"Cybersecurity threats are becoming more and more sophisticated, and handling all this remote access is one of the biggest cybersecurity challenges facing companies today," Allen-Watkins noted, suggesting that mid-sized companies may want to divert revenue-generating capital to cybersecurity plans and efforts during this unusual time.

Phishing and Spear Phishing

About 90% of large-scale hacks start through some form of phishing, which includes any attempt to trick victims into sharing sensitive information such as passwords, usernames, financial information or credit card details for malicious reasons. In most cases, phishing attackers send emails requesting sensitive information that appear to come from an authentic organization. Phishing can also include emails that ask you to click a link, download a file or send money.

Another form of phishing is called "spear phishing." While phishing attacks go to large groups of people and hackers hope someone will fall for the scam, spear phishing targets a specific individual. Also known as business email compromise, spear phishing emails will be addressed directly to a specific recipient with a personal message that may appear to come from a superior or a representative of a reputable service provider, customer or other institution. This “new wave of old-fashioned social engineering" targets a specific individual to get confidential information or initiate a financial transaction under false pretenses.

Once an email account is compromised in this way, thieves can send out legitimate-looking invoices, wire requests, W-2 information and updated payment instructions.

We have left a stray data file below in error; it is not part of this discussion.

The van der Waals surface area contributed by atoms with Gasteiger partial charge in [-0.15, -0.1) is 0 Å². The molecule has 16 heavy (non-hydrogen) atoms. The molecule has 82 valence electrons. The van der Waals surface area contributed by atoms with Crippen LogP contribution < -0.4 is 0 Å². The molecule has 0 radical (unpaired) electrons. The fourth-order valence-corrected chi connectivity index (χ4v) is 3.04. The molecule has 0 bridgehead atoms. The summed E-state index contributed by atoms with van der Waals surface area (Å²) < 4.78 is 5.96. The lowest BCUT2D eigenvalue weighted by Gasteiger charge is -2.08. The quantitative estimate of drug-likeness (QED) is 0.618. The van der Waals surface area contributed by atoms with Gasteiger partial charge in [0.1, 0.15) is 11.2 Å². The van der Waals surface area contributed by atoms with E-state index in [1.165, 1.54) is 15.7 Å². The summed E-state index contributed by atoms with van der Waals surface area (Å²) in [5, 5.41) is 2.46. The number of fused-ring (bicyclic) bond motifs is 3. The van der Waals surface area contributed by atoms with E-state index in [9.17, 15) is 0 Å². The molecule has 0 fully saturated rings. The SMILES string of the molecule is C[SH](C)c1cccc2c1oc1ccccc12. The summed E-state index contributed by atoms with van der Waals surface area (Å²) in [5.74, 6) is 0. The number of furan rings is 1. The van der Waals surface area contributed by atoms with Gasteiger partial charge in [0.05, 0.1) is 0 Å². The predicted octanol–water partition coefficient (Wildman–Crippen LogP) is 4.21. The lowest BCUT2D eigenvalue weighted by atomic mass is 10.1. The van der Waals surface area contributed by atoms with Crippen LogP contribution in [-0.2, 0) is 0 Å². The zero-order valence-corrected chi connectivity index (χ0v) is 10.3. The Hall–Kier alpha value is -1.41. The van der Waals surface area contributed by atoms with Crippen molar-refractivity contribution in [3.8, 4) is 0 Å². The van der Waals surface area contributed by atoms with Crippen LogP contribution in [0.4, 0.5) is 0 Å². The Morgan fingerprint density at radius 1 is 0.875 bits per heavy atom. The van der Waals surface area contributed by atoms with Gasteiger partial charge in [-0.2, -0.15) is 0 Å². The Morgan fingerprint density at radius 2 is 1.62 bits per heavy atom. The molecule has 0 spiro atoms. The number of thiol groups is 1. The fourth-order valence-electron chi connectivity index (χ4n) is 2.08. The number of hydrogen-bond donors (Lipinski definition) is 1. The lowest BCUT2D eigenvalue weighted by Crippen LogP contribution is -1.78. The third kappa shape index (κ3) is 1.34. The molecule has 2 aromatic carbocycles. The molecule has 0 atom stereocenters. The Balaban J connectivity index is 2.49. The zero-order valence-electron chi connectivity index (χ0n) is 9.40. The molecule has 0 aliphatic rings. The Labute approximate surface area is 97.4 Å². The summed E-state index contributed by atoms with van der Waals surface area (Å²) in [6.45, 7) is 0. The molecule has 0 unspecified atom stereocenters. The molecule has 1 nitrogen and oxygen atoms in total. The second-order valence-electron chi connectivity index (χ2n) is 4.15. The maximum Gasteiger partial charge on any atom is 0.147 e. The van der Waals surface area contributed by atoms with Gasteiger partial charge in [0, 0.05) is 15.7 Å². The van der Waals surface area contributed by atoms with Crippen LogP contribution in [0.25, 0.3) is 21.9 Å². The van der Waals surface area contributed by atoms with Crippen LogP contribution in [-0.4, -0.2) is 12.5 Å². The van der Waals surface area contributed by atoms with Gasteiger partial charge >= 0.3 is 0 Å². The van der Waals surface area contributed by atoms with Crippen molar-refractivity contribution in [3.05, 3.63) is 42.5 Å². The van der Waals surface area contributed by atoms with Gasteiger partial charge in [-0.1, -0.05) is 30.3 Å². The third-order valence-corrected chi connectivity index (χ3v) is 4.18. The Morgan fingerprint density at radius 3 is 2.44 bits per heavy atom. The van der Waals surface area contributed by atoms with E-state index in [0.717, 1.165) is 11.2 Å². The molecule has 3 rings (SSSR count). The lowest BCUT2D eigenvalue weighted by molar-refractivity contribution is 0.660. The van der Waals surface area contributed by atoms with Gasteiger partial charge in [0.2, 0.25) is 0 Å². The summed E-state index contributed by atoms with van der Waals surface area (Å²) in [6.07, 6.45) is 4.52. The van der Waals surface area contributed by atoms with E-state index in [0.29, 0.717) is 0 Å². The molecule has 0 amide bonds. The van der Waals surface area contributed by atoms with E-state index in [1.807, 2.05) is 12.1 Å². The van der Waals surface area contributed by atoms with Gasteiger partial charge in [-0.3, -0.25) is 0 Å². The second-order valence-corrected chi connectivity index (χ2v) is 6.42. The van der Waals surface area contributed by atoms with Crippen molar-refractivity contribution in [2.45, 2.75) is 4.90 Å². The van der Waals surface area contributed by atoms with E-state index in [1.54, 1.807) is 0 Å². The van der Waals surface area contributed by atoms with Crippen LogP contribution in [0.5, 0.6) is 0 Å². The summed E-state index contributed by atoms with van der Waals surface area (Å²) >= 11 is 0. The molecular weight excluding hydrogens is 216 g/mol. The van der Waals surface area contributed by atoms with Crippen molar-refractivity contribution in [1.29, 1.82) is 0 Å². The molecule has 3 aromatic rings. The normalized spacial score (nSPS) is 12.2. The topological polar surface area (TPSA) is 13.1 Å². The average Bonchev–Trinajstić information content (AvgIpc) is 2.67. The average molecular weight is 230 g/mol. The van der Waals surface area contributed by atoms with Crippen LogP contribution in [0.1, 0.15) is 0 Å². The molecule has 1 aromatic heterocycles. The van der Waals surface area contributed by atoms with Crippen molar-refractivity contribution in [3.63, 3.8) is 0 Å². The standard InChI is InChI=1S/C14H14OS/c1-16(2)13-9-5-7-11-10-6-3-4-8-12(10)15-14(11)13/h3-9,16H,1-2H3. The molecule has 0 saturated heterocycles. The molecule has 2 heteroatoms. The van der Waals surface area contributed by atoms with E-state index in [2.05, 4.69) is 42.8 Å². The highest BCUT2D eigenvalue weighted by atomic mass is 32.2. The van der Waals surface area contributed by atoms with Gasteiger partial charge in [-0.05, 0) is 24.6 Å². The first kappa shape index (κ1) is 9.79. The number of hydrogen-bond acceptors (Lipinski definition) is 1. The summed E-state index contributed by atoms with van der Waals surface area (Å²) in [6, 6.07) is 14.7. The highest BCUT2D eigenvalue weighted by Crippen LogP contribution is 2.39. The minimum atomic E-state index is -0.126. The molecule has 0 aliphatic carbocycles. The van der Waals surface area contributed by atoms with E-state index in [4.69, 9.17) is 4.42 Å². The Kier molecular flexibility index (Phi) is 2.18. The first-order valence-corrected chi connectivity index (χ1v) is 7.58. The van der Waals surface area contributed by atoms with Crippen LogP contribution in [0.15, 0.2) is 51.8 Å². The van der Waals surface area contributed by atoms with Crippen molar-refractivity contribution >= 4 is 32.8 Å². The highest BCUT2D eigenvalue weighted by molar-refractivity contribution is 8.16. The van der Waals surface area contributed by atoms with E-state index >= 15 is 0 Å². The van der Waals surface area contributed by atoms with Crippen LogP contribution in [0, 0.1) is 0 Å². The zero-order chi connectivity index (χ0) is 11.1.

“The purpose of spear fishing is to reach those people who have the credentials or the access authority that the hackers need in order to gain access to the system and get as much data as they can," said Allen-Watkins.

How to Prevent Phishing

Train employees to always check and verify the sender of an email or a caller is who she says they are before releasing confidential information.

Wire Fraud

Wire fraud typically happens in two different forms that are often associated with a phishing email. The first is when a fraudster impersonates you to conduct a financial transaction in your name. They may send an email to a colleague asking them to make a payment on your behalf.

The second common scam is when a fraudster impersonates someone you trust to communicate to you. In this case, the criminal might intercept a legitimate wire transfer and ask you to change the wire instructions at the last minute.

Scammers may pose as colleagues, clients or someone else with whom you or your company has done business recently. Their goal is to get your confidential account information and exploit it, or convince you to wire funds to them. In some cases, if they have access to your mail or invoices, they may pretend to be a vendor asking for funds to be wired to a new account.

In either scenario, the money ends up in the wrong hands. Unfortunately with wire fraud, it's difficult to resolve once the wire transfer has taken place because the money becomes untraceable.

How to Prevent Wire Fraud

Because wire fraud most commonly happens as a result of phishing or spear phishing, look for wire fraud red flags and always utilize at least two sources of verification before initiating a transfer.

Malware and Ransomware

Symantec Corporation, a nationally recognized security consulting firm, estimates that one out of every 131 emails contains malware, which is a virus, worm, Trojan horse, ransomware, spyware, adware, scareware or any type of software intended to damage or disable a computer or computer system. Usually, the objective of malware is to steal passwords or intercept or redirect internet traffic, enabling the criminal to access a financial system using the victim's credentials.